Daddy Fix It
. . . Praying at all times in the Spirit, with all prayer and supplication. To that end, keep alert with all perseverance, making supplication for all the saints . . . Ephesians 6:18
When my kids were little, they thought I could fix anything. Fixing something though, was usually synonymous with simply replacing the dead batteries in a toy. They’d bring the toy to me and say, “Daddy fix it.” Their problems were easy to remedy back then, which perhaps led to the illusion that I was in control and could fix anything. My kids have grown up though and now, as they’re both far away in college, my lack of ability to control and fix everything for them is painfully exposed. Like any parent, I worry, and I do what I can, but I’m not there. I can’t direct their every move and I can’t simply replace the batteries in a rundown toy to make everything better.
In today’s passage, we’re told we must pray for others. In Paul’s instruction about putting on the armor of God to protect ourselves from evil, he ended by insisting we must continually pray for those we know and love.
Does prayer change things? Does God protect others when we ask him to do so? I believe he does, but of course, I can’t prove to you that prayer works. I’ve prayed for something to happen and then it has, but I cannot prove the connection. What I can demonstrate is how prayer changes me.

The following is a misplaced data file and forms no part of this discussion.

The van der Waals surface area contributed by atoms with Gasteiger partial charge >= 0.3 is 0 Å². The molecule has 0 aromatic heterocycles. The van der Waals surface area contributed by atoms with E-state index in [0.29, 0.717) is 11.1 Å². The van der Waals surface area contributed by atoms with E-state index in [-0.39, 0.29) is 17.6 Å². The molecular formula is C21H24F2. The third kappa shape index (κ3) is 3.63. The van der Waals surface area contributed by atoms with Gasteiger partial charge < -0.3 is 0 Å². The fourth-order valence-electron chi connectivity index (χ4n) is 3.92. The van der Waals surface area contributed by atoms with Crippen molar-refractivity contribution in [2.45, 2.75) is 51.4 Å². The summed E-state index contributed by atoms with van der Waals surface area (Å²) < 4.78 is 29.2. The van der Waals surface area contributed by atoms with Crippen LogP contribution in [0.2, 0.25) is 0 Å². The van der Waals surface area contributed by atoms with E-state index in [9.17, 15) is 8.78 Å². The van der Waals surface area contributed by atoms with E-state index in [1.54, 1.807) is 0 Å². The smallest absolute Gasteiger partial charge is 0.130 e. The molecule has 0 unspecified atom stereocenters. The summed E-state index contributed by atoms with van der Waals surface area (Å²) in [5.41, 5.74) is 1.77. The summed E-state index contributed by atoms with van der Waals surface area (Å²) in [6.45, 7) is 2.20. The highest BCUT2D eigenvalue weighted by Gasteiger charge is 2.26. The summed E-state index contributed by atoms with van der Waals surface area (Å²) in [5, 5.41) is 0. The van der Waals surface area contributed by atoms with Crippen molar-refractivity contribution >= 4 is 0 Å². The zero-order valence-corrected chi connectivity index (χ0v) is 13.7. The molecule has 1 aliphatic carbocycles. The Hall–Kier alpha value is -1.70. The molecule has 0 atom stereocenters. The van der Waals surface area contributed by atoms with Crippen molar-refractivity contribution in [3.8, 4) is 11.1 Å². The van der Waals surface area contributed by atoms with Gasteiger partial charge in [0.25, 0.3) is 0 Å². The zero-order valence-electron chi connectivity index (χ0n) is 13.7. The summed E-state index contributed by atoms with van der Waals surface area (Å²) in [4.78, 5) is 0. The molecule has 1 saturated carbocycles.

Every time I worry about my kids, I can go to God in prayer. What do I pray for? I usually start by asking God to implement my will for their lives. I know what’s best for them. In remembering the Lord’s prayer though, I usually get around to asking God for his will to be done. He knows far better than me what they need and he’s the only one who can implement his will. In prayer, I can admit my own powerlessness and, in an act of faith, I can give it up to God – the only one who is truly in control.
I can’t fix everything anymore. So, I can wallow in my anxiety and worry, or I can pray. In prayer, I practice faith in God by giving my kids up to him. I’m not in control but I believe in the one who is. In prayer, I acknowledge that reality and I learn to abandon my will for God’s, asking that he perform his will in their lives. My kids must make their own decisions now and I can’t fix everything, but I can pray, and so, daily, I will continue to do so.